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Diagnosis, treatment, and prevention of lymphatic filariasis

Amy D Klion, MD
Section Editor
Peter F Weller, MD, MACP
Deputy Editor
Elinor L Baron, MD, DTMH


Filariasis is caused by nematodes (roundworms) that inhabit the lymphatics and subcutaneous tissues. Three species cause lymphatic filariasis: Wuchereria bancrofti, Brugia malayi, and Brugia timori. Infection is transmitted by mosquito vectors; humans are definitive hosts. Lymphatic filariasis is a major cause of disfigurement and disability in endemic areas, leading to significant economic and psychosocial impact.

The diagnosis, treatment, and prevention of lymphatic filariasis will be reviewed here. The epidemiology, pathogenesis, and clinical features of lymphatic filariasis and other filarial infections, including onchocerciasis, loiasis, and mansonellosis, are discussed separately. (See "Epidemiology, pathogenesis, and clinical manifestations of lymphatic filariasis" and "Onchocerciasis" and "Loiasis (Loa loa infection)".)


A diagnosis of lymphatic filariasis should be suspected in individuals with relevant epidemiologic exposure who present with typical acute manifestations (fever, acute adenolymphangitis, acute dermatolymphangioadenitis, eosinophilia) or chronic manifestations (lymphedema, chyluria, hydrocele). (See "Epidemiology, pathogenesis, and clinical manifestations of lymphatic filariasis".)

Definitive diagnosis of lymphatic filariasis can be established by detection of circulating filarial antigen (for W. bancrofti infection only), demonstration of microfilariae or filarial DNA in the blood, or of adult worms in the lymphatics. Rarely, microfilariae and/or adult worms are identified incidentally in tissue biopsies or cytological specimens [1]. Peripheral blood eosinophilia is common and may exceed 3000/microL. The frequency of eosinophilia due to filariasis is difficult to determine since other helminth infections frequently coexist among individuals in endemic areas [2]. Other nonspecific laboratory findings include elevated serum immunoglobulin (Ig)E, microscopic hematuria, and proteinuria. (See "Epidemiology, pathogenesis, and clinical manifestations of lymphatic filariasis", section on 'Renal involvement'.)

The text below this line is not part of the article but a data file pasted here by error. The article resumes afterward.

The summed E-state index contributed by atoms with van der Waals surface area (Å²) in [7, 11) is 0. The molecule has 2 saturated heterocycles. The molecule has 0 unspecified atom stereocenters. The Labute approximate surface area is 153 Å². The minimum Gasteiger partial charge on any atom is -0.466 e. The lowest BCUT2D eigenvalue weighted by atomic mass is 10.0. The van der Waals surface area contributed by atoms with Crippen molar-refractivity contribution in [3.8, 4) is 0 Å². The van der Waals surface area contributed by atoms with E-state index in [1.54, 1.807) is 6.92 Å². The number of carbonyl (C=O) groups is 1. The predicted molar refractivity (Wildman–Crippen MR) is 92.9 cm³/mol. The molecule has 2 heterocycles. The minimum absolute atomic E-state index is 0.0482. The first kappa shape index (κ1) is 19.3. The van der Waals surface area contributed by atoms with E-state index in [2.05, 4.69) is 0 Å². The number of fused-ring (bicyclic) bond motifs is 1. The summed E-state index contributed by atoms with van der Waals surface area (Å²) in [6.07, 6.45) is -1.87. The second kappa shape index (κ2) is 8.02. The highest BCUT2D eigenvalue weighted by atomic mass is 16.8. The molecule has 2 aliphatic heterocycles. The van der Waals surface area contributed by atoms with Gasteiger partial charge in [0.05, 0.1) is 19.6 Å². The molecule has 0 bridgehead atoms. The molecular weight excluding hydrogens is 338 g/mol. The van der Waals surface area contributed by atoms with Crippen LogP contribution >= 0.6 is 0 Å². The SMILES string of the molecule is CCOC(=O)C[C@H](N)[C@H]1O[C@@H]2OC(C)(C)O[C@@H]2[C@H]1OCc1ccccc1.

Circulating antigen detection — Circulating filarial antigen (CFA) assays have been developed for diagnosis of W. bancrofti infections but are not yet available for Brugian filariasis. These tests detect antigens released by adult filarial worms, so they may be positive even in amicrofilaremic individuals [3]. In addition, antigen levels remain stable during the day and night, so these tests can be performed at any time.

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Literature review current through: Nov 2017. | This topic last updated: Nov 20, 2017.
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